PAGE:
Citi (C) loses 70 cents to $26.07 and an Oct 27 – 30 (1X2) call ratio spread trades on the bank today for 46 cents, 4000X, to open. Citi is sliding today, but has been rangebound for more than two months and is at the same levels today as late-May. In fact, the stock is at the same levels as late-August of last year. The 1X2 seems to express the view that the stock could trade back towards $30 through mid-October. The 2012 high is just north of $38 and dates back to late-March. I like this idea and so let’s open it today for a Case Study for a 1X2 Call Ratio Spread. (Note that the Facebook Put Spread was closed today).
A call ratio spread is the right strategy when the investor expects the underlying to trade northward, but doesn’t expect a dramatic move higher or an extreme spike. Ratios can vary, but 1X2s and 2X3s are the most common. In a 1X2 call ratio spread, the investor is buying calls at one strike and selling twice as many calls at a higher strike. Selling 2X as many upside calls lowers the costs of buying the downside call and also reduces the risk of time decay. 1X2 call ratio spreads are often initiated for very small debits and sometimes even a credit.
The max profits from a call ratio spread happen if shares move to the higher strike of the spread through the expiration. At that point, the lower strike calls have increased in value and the other leg of the spread expires worthless. If shares hold below the lower strike, the entire debit is at risk. The breakeven is equal to the lower strike plus the debit. The more significant risk, however, is from a dramatic move to the upside because of the additional short call position. In a 1X2, the upside breakeven is equal to the higher strike plus the difference in strikes minus the debit. When dealing with other ratios, the upside breakeven can be a bit more complicated to compute. Creating a payoff chart makes sense in those situations.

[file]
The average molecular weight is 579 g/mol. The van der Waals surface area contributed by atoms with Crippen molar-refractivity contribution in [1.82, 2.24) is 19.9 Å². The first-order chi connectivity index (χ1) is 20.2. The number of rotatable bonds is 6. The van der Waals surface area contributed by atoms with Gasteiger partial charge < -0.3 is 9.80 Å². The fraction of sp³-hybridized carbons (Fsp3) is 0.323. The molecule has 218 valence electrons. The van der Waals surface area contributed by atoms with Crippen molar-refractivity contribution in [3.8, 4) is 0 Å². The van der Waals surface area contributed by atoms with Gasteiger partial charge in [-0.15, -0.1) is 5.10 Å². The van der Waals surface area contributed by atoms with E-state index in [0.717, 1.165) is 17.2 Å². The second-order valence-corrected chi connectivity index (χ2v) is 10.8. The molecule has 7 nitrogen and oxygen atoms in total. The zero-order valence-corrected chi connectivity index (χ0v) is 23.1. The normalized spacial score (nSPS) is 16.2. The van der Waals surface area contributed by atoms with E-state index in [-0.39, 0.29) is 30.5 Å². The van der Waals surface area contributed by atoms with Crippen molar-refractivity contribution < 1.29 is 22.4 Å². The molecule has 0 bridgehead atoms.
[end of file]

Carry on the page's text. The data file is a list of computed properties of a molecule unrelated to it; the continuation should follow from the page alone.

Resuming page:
In this case, shares are trading for 26.72 and Citi Oct 27 – 30 (1X2) call ratio spread traded for0.46. The risk to the trade is the debit paid, or 0.46 if shares hold below the lower strike or 1.05 percent from current levels. One breakeven is equal to the lower strike price plus the net debit, or 27.46 and 2.8 percent from current levels. There is additional risk to the upside due to the short call position and the next breakeven is at 32.54 or 21.8 percent from the current price. The max profits happen if shares rally to the higher strike and equal the diff in the strike prices minus the debit, or 2.54. The OptionsXpress payoff chart shows the risk-rewards and probabilities of success graphically.
Case Study – C Oct 27 – 30 (1X2) call ratio spread
Bias = Bullish
Risk = Debit=0.46
Reward = Diff in strikes – debit =2.54
Breakeven=Diff between strikes + higher strike – debit=32.54
Download PDF—> CitiOct2730callratiospread
Way too much of a good thing on this one. Stock was at $37.34 at the Oct expiration, resulting on exercise and assignment on all legs of the spread. Cover at a loss (11/2)
About the Author (Author Profile)
Frederic Ruffy is a well-known trader, writer, and strategist who has spent years educating investors and creating intelligent, insightful, unbiased market observations that are frequently cited by the Wall Street Journal and other financial publications. As senior analyst, Fred provides frequent and regular notes and daily updates for activity of interest.